View Full Version : First review of Singles: Flirt Up Your Life

27-05-04, 21:55
Hands-On Singles Flirt Up Your Life

By: Steven Wong May 25, 2004 5:43 PM PDT
We were recently given the opportunity to play Singles: Flirt Up Your Life, an upcoming game being published by Eidos. This title plays very similarly to The Sims, with a sexual twist. Players will have a chance to improve their two characters, who are roommates, with different career-oriented and social skills. They will also be able to purchase furniture to decorate the apartment, all the while working as a matchmaker, out to make these two roomies hook up. Players will be able to match up between a number of different characters, each with their own distinct personalities. The greater the disparity between the two personalities, the more difficult the game becomes. Also interesting is the fact that you will be able to select a "rainbow" mode, where same-sex hookups are possible.

The short campaign found on the preview version of the game allowed us to experience some of the gameplay. A great deal of it involves making conversation. Players will be allowed to choose what kind of conversation takes place, whether it be basic chatting or flirting, and the characters take care of the rest. Increasing their skill in flirting will make them better at it, and will more effectively raise the meter for that particular need. Another large portion of the game involves tending to their needs, which include hygiene, hunger, and restfulness. Their needs are laid out across the bottom of the screen. Long-time players of The Sims should be no stranger to this. Players will be able to switch back and forth from either character and issue commands, but the computer seems to do a good job taking care of itself when the player isn't in control. The main thing that separates Singles from The Sims is the sexual humor. Singles has a lot of sexual innuendo in its dialogue. It also allows for virtual nudity, without a little mosaic covering things up. Nothing but fig leaves covering up privates here. There is even an option for the character to walk around naked, should he or she be bold enough.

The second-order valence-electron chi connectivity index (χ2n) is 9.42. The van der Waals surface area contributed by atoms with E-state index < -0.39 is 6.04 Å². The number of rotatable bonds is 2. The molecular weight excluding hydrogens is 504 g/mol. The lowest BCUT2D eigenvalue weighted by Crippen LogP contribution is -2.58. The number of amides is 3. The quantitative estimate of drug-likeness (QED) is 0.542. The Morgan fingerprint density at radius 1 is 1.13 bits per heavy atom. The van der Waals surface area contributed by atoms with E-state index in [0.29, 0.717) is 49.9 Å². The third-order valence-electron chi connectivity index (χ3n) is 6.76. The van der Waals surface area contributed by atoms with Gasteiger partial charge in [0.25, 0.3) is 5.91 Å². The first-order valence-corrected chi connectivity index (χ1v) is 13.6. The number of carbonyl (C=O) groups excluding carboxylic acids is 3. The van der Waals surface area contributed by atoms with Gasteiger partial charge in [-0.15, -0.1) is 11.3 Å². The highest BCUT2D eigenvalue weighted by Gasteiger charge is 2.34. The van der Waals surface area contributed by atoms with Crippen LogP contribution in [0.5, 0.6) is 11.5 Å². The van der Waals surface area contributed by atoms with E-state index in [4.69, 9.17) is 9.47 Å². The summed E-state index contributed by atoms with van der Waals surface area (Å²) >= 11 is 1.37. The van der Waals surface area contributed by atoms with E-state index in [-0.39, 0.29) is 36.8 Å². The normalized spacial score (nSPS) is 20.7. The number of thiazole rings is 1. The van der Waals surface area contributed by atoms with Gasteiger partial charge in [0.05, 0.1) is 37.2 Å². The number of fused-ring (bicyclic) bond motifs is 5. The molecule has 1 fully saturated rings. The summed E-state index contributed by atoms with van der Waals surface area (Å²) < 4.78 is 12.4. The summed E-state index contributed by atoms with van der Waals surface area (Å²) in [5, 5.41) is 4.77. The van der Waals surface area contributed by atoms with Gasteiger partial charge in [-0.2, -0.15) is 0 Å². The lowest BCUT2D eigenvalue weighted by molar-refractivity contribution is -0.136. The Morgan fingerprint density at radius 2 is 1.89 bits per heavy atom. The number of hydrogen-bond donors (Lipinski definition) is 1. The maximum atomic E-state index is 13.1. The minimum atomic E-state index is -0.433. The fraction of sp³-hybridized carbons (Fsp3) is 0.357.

Decorating the apartment is pretty straightforward. Select from a number of different items, then place them accordingly. Some items will please certain personality types better than others. We are not yet sure how to tell what kinds of furniture or wallpaper will please the inhabitants, but perhaps that will be resolved in the final build. The system is pretty versatile, allowing for individual lamps, flower pots, and statues to be placed on tables and credenzas. It was a little disappointing to find that they didn't go all the way with this level of detail, allowing for things to be put on top of the television or refrigerator.

Due to be released this week at Eidos' website, Singles is looking to be a game for Sims fans who are interested in more mature content. Some of the animations need a little cleaning up at this point, in that there is no way for the two players to sit and talk at the dinner table. Initiating flirtations will have the two of them get up, stand in programmed poses, and chat. This breaks the reality of things, since many people know a romantic place to have a conversation is over a meal. The game shows day and night cycles, with some nice lighting changes, but there doesn't appear to be a great deal of things to do while time passes. There is no outside world from this apartment, except for their jobs. There is no option to invite someone out to a restaurant, a movie, a concert, or a date in general. Hopefully, the final version will have more options than the limited preview version, but in its current state, the game will still entertain fans of The Sims. We'll have a full review of the final build soon.


Looks fun! http://www.tombraiderforums.com/images/smilies/wave.gif